The United States Supreme Court held in Tyson Foods vs. Bouaphakeo, et al (577 U.S. ___(2016) that an expert could properly use a statistical sampling of damages claimed to have been sustained by workers in litigation brought under the Fair Labor Standards Act (FLSA). Specifically, the evidence was permissible to establish the required commonality among the parties for certifying and maintaining a class action.
This case was heard by the United States Supreme Court on certiorari from the District Court of Appeals for the Eighth Circuit. It began as a suit by employees of a pork processing plant operated by Tyson Foods, Inc. in Iowa.
The employees worked in different departments of the plant. Their jobs involved, respectively, killing, cutting and re-trimming the product to ready it for packaging and shipment. All of the roles required them to wear protective gear, but the type of gear depended on the job function they performed on a given day. The time required to put on and remove the gear during the day differed depending on the protective gear used. Tyson paid some, but not all, of the Plaintiffs for the time spent in putting on and removing the gear. Tyson kept no record of the time required to be spent by the employees in performing that activity, yet wearing the protective gear was mandatory. The Plaintiffs claimed that because using the gear was mandatory and added to their work time, they were effectively denied overtime pay as required by the Fair Labor Standards Act. In the same suit, a claim was presented under Iowa law.
The Plaintiffs sought certification of the FLSA claims as a “collective action”, and the state law claims as class action. Tyson objected because not all of the employee functions required the same gear and argued that therefore, the wage claims were not similar enough to be resolved on a class-wide basis. At that, depending upon the gear that each employee put on and took off during the workday, different amounts of time were spent. The District Court held that there existed common questions, such as whether or not time spent putting on and taking off the gear, were compensable under the FLSA and they could be resolved on a class-wide basis.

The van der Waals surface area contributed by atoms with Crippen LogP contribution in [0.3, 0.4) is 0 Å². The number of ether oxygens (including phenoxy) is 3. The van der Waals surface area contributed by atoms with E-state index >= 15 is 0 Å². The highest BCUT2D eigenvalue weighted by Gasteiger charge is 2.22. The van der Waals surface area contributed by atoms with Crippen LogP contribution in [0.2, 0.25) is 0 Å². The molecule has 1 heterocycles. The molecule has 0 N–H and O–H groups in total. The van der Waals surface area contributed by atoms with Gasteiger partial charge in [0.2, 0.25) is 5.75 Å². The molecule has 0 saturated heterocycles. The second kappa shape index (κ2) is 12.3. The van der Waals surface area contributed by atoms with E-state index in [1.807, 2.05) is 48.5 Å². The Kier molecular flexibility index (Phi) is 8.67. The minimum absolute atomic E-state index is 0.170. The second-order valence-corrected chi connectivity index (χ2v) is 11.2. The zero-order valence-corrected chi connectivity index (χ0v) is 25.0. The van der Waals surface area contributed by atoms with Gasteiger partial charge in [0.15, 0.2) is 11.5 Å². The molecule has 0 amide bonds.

Key Expert Issue and Supreme Court’s Decision
To prevail in the FLSA claim, the Plaintiffs had to prove that all of them worked more than 40 hours per week inclusive of the time involved with the protective gear. The problem was that Tyson had not kept time records. Therefore, the Plaintiffs relied on an industrial relations expert, who videotaped employees putting on and taking off the protective gear. He determined how long it took the employees in each work category, added that time to 40 hours, and was able to determine which class members worked more than 40 hours. Tyson objected to the expert’s method because the differing amount of time for putting on the gear by different categories of employees would result in overtime going to some employees who did not work overtime.
The District Court certified the class, and the Supreme Court affirmed. The Supreme Court also held that despite the different job descriptions and time involved with the protective gear, the expert’s technique was acceptable. It reasoned that it was the only feasible way to establish liability, in this case, because Tyson kept no other time records. It held further that the appropriateness and admissibility of statistical, rather than direct evidence, is fact-driven.